U.S. natural gas futures jumped about 5% to a one-week high on Friday on forecasts for more demand next week than previously expected with rising amounts of gas flowing to liquefied natural gas (LNG) export plants, but they remained on track to drop by a record 51% this quarter,
Feedgas to those LNG export plants climbed after Freeport LNG’s facility in Texas exited an eight-month outage in February and returned to near full power this week. Freeport LNG shut in June 2022 after a fire.
The quarterly price drop came on rising output and mostly mild weather so far this winter that kept heating demand low and allowed utilities to leave more gas in storage than usual.
Front-month gas futures for May delivery on the New York Mercantile Exchange (NYMEX) rose 10.1 cents, or 4.8%, to $2.205 per million British thermal units at 9:17 a.m. EDT (1317 GMT), putting the contract on track for its highest close since March 24.
Despite Friday’s gain, the front-month was still down about 1% for the week, 20% for the month and 51% for the quarter. That would be the contract’s biggest quarterly drop on record, topping the current record loss of 49% during the first quarter of 2001.
The market has been extremely volatile this month, with the front-month gaining or losing more than 5% on 10 of the past 22 trading days.
With gas market volatility rising in recent weeks, open interest in gas futures on the NYMEX rose to 1.32 million contracts on Thursday, the highest since October 2021. Open interest in the front-month contract alone rose to over 380,200 contracts on Thursday, the most since March 2020.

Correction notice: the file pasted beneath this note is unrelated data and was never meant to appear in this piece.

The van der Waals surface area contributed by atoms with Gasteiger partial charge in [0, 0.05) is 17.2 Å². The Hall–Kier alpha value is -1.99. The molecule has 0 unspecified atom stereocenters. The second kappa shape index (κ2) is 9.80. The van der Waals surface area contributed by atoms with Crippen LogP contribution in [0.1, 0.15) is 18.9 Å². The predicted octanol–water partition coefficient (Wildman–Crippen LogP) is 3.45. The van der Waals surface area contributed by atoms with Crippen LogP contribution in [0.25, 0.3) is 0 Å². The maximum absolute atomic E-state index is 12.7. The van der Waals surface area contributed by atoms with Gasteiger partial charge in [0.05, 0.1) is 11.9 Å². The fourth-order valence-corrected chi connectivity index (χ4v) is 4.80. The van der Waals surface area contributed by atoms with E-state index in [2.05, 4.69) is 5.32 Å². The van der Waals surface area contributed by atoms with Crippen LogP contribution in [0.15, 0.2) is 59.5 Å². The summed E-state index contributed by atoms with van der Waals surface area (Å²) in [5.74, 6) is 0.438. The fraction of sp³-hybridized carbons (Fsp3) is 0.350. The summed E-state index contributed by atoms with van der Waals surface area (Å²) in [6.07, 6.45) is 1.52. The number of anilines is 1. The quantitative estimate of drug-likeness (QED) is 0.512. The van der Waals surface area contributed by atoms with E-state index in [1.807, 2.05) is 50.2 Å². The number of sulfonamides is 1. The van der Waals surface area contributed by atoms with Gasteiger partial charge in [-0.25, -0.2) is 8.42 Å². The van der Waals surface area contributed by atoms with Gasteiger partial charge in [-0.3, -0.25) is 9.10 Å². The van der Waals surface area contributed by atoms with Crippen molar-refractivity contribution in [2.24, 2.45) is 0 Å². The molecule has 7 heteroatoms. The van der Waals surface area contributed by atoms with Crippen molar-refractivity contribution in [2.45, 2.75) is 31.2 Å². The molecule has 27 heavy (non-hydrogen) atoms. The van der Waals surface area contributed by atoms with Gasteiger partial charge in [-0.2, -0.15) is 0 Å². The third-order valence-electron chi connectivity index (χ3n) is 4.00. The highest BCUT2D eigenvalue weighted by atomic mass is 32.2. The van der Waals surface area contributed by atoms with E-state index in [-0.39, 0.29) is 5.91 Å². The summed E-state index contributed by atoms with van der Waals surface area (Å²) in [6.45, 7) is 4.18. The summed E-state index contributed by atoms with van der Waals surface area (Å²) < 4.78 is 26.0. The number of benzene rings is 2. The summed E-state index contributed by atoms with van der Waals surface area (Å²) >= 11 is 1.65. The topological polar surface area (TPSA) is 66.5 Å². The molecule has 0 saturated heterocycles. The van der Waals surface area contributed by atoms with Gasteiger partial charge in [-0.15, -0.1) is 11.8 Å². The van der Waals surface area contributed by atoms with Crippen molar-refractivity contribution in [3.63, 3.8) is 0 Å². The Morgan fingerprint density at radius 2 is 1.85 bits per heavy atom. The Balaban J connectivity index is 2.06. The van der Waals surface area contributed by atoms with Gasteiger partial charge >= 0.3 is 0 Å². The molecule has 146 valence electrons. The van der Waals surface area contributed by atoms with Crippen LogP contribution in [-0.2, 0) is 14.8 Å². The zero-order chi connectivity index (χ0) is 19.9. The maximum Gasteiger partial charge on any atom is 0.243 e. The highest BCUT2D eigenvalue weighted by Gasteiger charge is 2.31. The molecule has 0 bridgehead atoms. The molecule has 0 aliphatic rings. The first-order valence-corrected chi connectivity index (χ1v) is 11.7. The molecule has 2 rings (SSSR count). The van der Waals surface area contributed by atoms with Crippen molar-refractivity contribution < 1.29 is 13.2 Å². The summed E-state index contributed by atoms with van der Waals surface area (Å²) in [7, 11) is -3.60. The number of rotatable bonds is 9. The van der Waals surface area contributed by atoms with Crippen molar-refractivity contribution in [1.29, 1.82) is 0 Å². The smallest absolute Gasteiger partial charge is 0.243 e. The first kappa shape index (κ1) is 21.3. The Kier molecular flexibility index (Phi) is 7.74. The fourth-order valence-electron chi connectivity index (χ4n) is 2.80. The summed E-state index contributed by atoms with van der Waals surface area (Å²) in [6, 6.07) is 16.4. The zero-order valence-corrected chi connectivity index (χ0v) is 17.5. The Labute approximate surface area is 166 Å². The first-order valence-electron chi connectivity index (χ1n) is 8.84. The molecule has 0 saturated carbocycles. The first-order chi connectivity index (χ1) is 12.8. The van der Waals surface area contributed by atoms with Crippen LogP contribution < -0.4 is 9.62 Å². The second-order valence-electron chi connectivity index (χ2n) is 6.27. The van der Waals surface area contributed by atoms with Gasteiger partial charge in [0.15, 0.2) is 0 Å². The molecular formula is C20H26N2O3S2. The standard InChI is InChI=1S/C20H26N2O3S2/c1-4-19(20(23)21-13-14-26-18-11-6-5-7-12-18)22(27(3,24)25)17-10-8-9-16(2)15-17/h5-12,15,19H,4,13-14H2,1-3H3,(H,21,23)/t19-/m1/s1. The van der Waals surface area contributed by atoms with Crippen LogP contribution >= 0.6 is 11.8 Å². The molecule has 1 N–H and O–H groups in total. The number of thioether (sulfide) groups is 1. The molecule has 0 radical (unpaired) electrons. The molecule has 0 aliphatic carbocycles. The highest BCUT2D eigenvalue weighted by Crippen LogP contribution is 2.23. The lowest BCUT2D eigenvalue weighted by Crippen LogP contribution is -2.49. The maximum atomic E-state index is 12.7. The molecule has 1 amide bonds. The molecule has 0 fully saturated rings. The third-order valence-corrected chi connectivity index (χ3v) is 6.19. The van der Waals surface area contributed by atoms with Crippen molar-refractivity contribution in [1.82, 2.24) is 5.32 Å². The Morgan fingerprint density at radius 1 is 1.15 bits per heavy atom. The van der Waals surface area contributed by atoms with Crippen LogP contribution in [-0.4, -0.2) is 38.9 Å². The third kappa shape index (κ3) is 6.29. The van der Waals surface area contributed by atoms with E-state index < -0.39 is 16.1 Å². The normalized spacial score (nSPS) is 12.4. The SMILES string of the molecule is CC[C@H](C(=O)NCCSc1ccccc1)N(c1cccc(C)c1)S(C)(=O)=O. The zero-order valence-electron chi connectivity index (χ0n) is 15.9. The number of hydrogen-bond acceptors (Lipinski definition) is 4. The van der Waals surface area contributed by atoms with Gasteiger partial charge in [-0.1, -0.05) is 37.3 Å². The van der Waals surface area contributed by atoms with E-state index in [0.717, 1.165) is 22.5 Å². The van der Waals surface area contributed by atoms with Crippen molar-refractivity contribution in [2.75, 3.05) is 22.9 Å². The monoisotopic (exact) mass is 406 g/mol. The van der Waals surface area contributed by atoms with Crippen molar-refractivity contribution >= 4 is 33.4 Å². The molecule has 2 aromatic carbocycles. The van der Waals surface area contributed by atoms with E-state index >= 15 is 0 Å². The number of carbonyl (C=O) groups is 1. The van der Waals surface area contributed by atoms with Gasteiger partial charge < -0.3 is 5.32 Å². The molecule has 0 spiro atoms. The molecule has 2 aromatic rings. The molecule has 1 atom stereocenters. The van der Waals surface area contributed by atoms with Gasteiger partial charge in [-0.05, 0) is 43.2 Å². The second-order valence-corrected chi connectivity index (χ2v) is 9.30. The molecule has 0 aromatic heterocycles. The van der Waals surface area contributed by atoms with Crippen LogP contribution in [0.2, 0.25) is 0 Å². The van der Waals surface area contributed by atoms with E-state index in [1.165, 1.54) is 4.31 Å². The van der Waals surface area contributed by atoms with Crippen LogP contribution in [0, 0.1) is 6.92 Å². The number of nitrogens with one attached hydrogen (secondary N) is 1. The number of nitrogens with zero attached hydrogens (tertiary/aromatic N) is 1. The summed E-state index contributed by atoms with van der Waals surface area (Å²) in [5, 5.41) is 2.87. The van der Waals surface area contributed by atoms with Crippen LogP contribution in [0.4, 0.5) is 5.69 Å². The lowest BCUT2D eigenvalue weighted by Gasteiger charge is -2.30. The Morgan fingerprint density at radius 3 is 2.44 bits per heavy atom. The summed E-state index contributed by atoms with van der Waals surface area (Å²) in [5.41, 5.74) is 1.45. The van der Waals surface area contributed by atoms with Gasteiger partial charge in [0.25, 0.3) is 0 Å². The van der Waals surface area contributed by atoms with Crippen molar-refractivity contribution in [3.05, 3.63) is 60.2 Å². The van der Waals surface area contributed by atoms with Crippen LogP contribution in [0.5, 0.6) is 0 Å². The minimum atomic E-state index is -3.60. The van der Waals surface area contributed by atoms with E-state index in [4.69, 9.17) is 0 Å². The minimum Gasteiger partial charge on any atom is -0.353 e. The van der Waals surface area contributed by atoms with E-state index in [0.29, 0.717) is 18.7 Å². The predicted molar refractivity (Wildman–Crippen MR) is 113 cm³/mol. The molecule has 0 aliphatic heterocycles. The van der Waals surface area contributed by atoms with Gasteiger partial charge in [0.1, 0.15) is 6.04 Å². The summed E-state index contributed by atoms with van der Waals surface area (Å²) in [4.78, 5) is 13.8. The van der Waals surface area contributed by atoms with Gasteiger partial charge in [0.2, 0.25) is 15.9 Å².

Freeport LNG’s export plant was on track to pull in about 2.0 billion cubic feet per day (bcfd) of gas on Friday, up from 1.5 bcfd on Thursday, according to data provider Refinitiv.
Energy traders said that was a sure sign that Freeport LNG was back near full power since the plant can turn about 2.1 bcfd of gas into LNG for export when operating at full power.
Another U.S. LNG company, Venture Global LNG, meanwhile, told federal energy regulators this week that it would continue to work on its 1.6-bcfd Calcasieu Pass export plant in Louisiana before it enters full commercial operations.
Analysts, however, noted that the work at Calcasieu will likely not have much impact on total U.S. LNG exports since the plant was already conducting some of the work and gas flows have averaged about 1.4 bcfd so far in March.
Total gas flows to all seven big U.S. LNG export plants, including Freeport LNG and Calcasieu, rose to an average of 13.2 bcfd so far in March, up from 12.8 bcfd in February. That would top the monthly record of 12.9 bcfd in March 2022, before Freeport LNG shut.
The seven big U.S. LNG export plants can turn about 13.8 bcfd of gas into LNG.
SUPPLY AND DEMAND
Refinitiv said average gas output in the U.S. Lower 48 states rose to 98.6 bcfd so far in March, up from 98.1 bcfd in February. The monthly record is 99.9 bcfd in November 2022.
Meteorologists projected the weather in the Lower 48 states would remain mostly near normal through April 13.
With warmer spring-like weather expected to keep reducing the amount of gas burned to heat homes and businesses, Refinitiv forecast U.S. gas demand, including exports, would drop from 110.6 bcfd this week to 104.1 bcfd next week and 103.8 bcfd in two weeks. The forecast for next week was higher than Refinitiv’s outlook on Thursday.
Mild winter weather allowed utilities to leave more gas in storage so far this year and should let them start injecting fuel into inventories at the beginning of April.
Gas stockpiles were about 21% above their five-year average (2018-2022) during the week ended March 24 and were expected to end about 20% above normal during the colder-than-normal week ended March 31, according to federal data and analysts’ estimates.